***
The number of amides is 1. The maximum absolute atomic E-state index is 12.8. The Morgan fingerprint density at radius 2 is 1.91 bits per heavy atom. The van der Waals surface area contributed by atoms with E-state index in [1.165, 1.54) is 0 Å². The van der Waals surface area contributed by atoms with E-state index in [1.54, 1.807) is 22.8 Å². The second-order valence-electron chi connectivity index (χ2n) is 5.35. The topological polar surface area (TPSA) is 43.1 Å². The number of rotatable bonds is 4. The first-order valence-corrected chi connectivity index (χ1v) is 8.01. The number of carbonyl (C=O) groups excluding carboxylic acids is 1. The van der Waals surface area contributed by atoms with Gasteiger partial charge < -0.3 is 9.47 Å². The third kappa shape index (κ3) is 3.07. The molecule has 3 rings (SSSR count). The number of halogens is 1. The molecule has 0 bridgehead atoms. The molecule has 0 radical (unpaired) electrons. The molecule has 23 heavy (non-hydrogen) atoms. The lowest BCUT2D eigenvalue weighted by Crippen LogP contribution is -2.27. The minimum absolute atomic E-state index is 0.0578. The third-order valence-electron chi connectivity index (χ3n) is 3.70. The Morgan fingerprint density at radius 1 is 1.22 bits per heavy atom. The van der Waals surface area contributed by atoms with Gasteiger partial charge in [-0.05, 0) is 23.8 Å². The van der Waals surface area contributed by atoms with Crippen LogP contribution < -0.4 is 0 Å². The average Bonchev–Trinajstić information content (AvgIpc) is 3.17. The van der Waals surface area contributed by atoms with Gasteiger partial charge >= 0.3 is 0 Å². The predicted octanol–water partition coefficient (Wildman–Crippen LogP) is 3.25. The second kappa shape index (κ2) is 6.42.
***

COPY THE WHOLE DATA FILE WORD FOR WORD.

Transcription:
The number of amides is 1. The maximum absolute atomic E-state index is 12.8. The Morgan fingerprint density at radius 2 is 1.91 bits per heavy atom. The van der Waals surface area contributed by atoms with E-state index in [1.165, 1.54) is 0 Å². The van der Waals surface area contributed by atoms with E-state index in [1.54, 1.807) is 22.8 Å². The second-order valence-electron chi connectivity index (χ2n) is 5.35. The topological polar surface area (TPSA) is 43.1 Å². The number of rotatable bonds is 4. The first-order valence-corrected chi connectivity index (χ1v) is 8.01. The number of carbonyl (C=O) groups excluding carboxylic acids is 1. The van der Waals surface area contributed by atoms with Gasteiger partial charge < -0.3 is 9.47 Å². The third kappa shape index (κ3) is 3.07. The molecule has 3 rings (SSSR count). The number of halogens is 1. The molecule has 0 bridgehead atoms. The molecule has 0 radical (unpaired) electrons. The molecule has 23 heavy (non-hydrogen) atoms. The lowest BCUT2D eigenvalue weighted by Crippen LogP contribution is -2.27. The minimum absolute atomic E-state index is 0.0578. The third-order valence-electron chi connectivity index (χ3n) is 3.70. The Morgan fingerprint density at radius 1 is 1.22 bits per heavy atom. The van der Waals surface area contributed by atoms with Gasteiger partial charge in [-0.05, 0) is 23.8 Å². The van der Waals surface area contributed by atoms with Crippen LogP contribution < -0.4 is 0 Å². The average Bonchev–Trinajstić information content (AvgIpc) is 3.17. The van der Waals surface area contributed by atoms with Gasteiger partial charge >= 0.3 is 0 Å². The predicted octanol–water partition coefficient (Wildman–Crippen LogP) is 3.25. The second kappa shape index (κ2) is 6.42.